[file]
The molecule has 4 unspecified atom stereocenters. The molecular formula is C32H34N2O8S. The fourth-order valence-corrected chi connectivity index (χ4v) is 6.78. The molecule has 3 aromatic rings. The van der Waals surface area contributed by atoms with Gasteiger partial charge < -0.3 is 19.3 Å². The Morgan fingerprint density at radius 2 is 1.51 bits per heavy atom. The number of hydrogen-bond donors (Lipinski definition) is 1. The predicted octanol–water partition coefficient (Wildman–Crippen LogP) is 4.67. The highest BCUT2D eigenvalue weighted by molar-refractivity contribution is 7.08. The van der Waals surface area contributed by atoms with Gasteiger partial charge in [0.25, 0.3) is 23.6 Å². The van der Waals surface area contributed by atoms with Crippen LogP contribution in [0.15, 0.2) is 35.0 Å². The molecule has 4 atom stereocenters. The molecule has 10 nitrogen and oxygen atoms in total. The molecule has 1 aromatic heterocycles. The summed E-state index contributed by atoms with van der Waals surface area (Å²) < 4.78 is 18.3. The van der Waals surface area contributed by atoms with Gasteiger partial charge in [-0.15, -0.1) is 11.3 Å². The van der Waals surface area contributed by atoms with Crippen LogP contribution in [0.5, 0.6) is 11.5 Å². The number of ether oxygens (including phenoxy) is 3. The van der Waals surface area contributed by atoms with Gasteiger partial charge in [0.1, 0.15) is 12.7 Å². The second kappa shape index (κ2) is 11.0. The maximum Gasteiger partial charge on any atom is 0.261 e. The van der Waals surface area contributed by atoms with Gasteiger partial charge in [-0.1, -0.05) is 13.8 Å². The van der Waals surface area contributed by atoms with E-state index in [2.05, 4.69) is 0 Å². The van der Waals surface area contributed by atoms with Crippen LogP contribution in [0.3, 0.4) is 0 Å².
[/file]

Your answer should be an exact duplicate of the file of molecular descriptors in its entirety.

The molecule has 4 unspecified atom stereocenters. The molecular formula is C32H34N2O8S. The fourth-order valence-corrected chi connectivity index (χ4v) is 6.78. The molecule has 3 aromatic rings. The van der Waals surface area contributed by atoms with Gasteiger partial charge < -0.3 is 19.3 Å². The Morgan fingerprint density at radius 2 is 1.51 bits per heavy atom. The number of hydrogen-bond donors (Lipinski definition) is 1. The predicted octanol–water partition coefficient (Wildman–Crippen LogP) is 4.67. The highest BCUT2D eigenvalue weighted by molar-refractivity contribution is 7.08. The van der Waals surface area contributed by atoms with Gasteiger partial charge in [0.25, 0.3) is 23.6 Å². The van der Waals surface area contributed by atoms with Crippen LogP contribution in [0.15, 0.2) is 35.0 Å². The molecule has 4 atom stereocenters. The molecule has 10 nitrogen and oxygen atoms in total. The molecule has 1 aromatic heterocycles. The summed E-state index contributed by atoms with van der Waals surface area (Å²) < 4.78 is 18.3. The van der Waals surface area contributed by atoms with Gasteiger partial charge in [-0.15, -0.1) is 11.3 Å². The van der Waals surface area contributed by atoms with Crippen LogP contribution in [0.5, 0.6) is 11.5 Å². The number of ether oxygens (including phenoxy) is 3. The van der Waals surface area contributed by atoms with Gasteiger partial charge in [0.1, 0.15) is 12.7 Å². The second kappa shape index (κ2) is 11.0. The maximum Gasteiger partial charge on any atom is 0.261 e. The van der Waals surface area contributed by atoms with Gasteiger partial charge in [-0.1, -0.05) is 13.8 Å². The van der Waals surface area contributed by atoms with E-state index in [2.05, 4.69) is 0 Å². The van der Waals surface area contributed by atoms with Crippen LogP contribution in [0.3, 0.4) is 0 Å².